RALEIGH (WTVD) --Many World War II veterans received a hero's welcome home after spending the day at the National D-Day Memorial in Bedford, Virginia.
They've been dubbed the "Greatest Generation" for the sacrifices they made. Many never returned from D-Day battles 70 years ago.
Friday evening, 75 local veterans who survived got a welcome their fallen comrades never received.
There were several minutes of adoration from many waving the stars and stripes as three busloads of veterans fresh from the D-Day Memorial stood solemn, and soaked it all in.
"It's awesome," said Raleigh resident Pat Payne. "I'm so glad to see them getting the recognition they deserve."
Many of the WWII vets are now in their 90s including Arnold Aiken, who served as a machinist in the Pacific theater.
"My duties aboard ship was keeping the mechanical equipment," said Aiken.
Ninety-six-year-old Jane Wands was one of a few female veterans with the group. She served in the Army Nurse Corps.
"Picking up men who jumped out of burning airplanes, and they themselves were burned," said Wands. "We tried to do the best we could to keep them alive."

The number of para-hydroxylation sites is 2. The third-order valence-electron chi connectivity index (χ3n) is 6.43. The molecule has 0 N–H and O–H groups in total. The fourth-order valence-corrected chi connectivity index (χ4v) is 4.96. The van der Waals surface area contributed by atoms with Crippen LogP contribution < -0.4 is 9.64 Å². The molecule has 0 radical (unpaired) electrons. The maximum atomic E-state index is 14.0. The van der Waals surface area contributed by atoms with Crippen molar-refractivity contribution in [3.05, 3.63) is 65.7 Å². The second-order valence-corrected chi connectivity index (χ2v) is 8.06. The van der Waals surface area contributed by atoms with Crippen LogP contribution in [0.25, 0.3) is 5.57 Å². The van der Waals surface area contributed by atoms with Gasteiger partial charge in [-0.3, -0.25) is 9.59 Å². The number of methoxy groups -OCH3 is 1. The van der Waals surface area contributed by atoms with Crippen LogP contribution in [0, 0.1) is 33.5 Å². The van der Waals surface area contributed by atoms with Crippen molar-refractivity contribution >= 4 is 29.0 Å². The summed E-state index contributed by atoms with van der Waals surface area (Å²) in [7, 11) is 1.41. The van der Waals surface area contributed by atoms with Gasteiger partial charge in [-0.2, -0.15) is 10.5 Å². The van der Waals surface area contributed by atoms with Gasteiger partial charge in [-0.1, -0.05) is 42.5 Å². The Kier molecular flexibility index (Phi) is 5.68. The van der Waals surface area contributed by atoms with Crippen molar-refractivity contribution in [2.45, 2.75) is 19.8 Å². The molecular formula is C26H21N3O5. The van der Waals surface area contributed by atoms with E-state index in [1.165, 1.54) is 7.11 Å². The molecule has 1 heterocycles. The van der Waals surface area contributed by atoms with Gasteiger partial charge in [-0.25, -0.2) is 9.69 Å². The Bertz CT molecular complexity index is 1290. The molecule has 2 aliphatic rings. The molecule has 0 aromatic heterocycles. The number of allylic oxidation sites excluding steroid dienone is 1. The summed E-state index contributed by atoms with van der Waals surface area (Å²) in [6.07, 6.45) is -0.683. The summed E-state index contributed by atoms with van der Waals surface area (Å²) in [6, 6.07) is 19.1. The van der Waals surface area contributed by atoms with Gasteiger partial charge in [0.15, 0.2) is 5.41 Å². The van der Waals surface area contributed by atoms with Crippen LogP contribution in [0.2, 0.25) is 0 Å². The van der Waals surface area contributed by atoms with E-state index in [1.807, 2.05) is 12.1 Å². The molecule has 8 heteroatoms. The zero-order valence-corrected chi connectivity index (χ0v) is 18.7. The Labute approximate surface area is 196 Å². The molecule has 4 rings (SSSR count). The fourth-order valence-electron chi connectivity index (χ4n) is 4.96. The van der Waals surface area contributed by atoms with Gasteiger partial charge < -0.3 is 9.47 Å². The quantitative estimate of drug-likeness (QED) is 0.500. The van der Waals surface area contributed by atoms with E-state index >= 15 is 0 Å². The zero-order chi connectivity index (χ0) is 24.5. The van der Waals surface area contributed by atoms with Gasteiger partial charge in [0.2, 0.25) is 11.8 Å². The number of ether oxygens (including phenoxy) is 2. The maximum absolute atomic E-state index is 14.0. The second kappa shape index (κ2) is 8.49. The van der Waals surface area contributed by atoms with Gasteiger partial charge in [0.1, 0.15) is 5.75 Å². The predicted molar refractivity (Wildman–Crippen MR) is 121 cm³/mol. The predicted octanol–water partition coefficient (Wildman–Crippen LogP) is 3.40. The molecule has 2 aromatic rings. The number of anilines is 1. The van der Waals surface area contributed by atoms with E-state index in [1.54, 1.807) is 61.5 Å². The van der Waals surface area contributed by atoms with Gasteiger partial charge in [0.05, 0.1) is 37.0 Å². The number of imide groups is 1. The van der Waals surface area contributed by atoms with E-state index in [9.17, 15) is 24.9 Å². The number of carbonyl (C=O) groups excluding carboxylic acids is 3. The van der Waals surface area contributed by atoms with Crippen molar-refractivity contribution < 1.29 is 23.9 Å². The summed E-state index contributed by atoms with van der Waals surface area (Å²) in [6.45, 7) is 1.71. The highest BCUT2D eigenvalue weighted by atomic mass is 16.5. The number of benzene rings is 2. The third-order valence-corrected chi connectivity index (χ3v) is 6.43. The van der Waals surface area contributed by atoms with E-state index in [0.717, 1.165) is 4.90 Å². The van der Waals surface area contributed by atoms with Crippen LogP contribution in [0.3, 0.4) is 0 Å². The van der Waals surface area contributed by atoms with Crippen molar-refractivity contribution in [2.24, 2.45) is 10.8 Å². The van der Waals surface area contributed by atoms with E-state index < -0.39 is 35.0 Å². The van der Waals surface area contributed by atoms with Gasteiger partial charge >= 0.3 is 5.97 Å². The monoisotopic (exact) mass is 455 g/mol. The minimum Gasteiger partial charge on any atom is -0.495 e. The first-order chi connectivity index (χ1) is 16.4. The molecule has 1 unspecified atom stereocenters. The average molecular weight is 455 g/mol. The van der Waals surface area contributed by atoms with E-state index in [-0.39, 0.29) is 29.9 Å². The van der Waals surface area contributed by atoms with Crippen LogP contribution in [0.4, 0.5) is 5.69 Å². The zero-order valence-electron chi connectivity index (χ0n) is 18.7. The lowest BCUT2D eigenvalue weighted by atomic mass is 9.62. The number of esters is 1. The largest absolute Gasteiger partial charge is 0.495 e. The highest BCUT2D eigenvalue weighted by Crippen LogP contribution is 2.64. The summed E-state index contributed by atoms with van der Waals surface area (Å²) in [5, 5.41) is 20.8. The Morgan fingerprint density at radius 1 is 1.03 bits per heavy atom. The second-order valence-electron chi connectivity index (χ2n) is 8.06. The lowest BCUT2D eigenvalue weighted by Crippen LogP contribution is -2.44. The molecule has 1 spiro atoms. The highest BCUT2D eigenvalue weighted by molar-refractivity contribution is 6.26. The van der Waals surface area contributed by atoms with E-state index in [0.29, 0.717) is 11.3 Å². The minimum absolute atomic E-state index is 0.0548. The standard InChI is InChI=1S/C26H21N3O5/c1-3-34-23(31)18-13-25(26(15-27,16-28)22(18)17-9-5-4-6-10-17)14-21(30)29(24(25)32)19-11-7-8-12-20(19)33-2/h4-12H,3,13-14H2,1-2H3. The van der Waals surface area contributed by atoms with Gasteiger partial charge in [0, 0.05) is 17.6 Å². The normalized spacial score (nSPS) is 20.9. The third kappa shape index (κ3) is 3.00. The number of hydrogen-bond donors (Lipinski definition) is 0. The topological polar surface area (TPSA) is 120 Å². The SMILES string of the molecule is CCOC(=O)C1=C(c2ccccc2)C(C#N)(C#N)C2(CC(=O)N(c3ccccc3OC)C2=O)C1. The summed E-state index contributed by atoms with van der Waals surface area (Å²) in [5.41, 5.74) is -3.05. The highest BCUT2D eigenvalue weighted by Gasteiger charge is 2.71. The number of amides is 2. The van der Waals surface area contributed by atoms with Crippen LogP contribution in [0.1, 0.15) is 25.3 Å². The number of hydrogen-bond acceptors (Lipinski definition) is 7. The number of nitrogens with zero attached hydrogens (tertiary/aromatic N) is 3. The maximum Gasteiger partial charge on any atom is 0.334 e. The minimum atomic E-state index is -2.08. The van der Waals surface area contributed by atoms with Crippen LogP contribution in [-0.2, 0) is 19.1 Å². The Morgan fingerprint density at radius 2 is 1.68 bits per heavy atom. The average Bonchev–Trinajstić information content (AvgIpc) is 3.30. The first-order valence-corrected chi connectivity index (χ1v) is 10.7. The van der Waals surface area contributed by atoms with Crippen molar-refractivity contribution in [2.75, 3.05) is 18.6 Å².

Charles Kane joined the veterans with the Broughton High School Band. Before the trip, he spent 30 hours sketching a depiction in honor of D-Day. Several vets signed his work.
"They love the memory, the seeing of the picture -- remembering that they were some of the people getting off the boats," said Kane.
They were those people on that fateful day on June 6, 1944 who stormed the beaches in Normandy to preserve freedom. Some give their lives.
Those who remain giving us the ultimate example of what it means to be great.
"They're a dying generation, and they need to be acknowledged," said Payne. "They're very humble and appreciative of it."
Our local group of veterans left the Triangle Thursday morning for their two-day trip, which was made possible by Operation Omaha -- a nonprofit dedicated to honoring WWII veterans.
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